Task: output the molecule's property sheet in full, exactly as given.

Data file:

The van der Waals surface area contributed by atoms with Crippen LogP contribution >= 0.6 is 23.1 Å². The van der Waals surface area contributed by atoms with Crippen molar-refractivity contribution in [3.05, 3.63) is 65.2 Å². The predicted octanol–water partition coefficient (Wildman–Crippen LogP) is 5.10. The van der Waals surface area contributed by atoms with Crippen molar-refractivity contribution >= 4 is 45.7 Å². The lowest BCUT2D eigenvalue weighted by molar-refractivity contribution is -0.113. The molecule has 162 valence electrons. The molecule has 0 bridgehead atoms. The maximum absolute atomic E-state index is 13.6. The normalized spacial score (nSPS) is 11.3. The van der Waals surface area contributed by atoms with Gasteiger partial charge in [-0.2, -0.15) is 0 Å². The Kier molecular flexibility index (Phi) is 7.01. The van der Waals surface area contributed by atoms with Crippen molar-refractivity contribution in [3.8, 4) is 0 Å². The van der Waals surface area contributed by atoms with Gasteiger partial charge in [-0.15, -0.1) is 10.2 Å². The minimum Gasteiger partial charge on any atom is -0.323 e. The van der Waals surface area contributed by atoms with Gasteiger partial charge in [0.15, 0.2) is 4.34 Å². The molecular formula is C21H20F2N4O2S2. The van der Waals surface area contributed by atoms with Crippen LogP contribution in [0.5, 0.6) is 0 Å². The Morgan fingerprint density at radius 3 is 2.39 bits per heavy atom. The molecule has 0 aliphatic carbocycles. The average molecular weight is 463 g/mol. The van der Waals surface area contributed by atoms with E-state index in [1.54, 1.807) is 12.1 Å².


The van der Waals surface area contributed by atoms with Crippen LogP contribution >= 0.6 is 23.1 Å². The van der Waals surface area contributed by atoms with Crippen molar-refractivity contribution in [3.05, 3.63) is 65.2 Å². The predicted octanol–water partition coefficient (Wildman–Crippen LogP) is 5.10. The van der Waals surface area contributed by atoms with Crippen molar-refractivity contribution >= 4 is 45.7 Å². The lowest BCUT2D eigenvalue weighted by molar-refractivity contribution is -0.113. The molecule has 162 valence electrons. The molecule has 0 bridgehead atoms. The maximum absolute atomic E-state index is 13.6. The normalized spacial score (nSPS) is 11.3. The van der Waals surface area contributed by atoms with Gasteiger partial charge in [-0.2, -0.15) is 0 Å². The Kier molecular flexibility index (Phi) is 7.01. The van der Waals surface area contributed by atoms with Crippen molar-refractivity contribution in [3.8, 4) is 0 Å². The van der Waals surface area contributed by atoms with Gasteiger partial charge in [-0.15, -0.1) is 10.2 Å². The minimum Gasteiger partial charge on any atom is -0.323 e. The van der Waals surface area contributed by atoms with Gasteiger partial charge in [0.15, 0.2) is 4.34 Å². The molecular formula is C21H20F2N4O2S2. The van der Waals surface area contributed by atoms with Crippen LogP contribution in [0.5, 0.6) is 0 Å². The Morgan fingerprint density at radius 3 is 2.39 bits per heavy atom. The molecule has 0 aliphatic carbocycles. The average molecular weight is 463 g/mol. The van der Waals surface area contributed by atoms with E-state index in [1.54, 1.807) is 12.1 Å².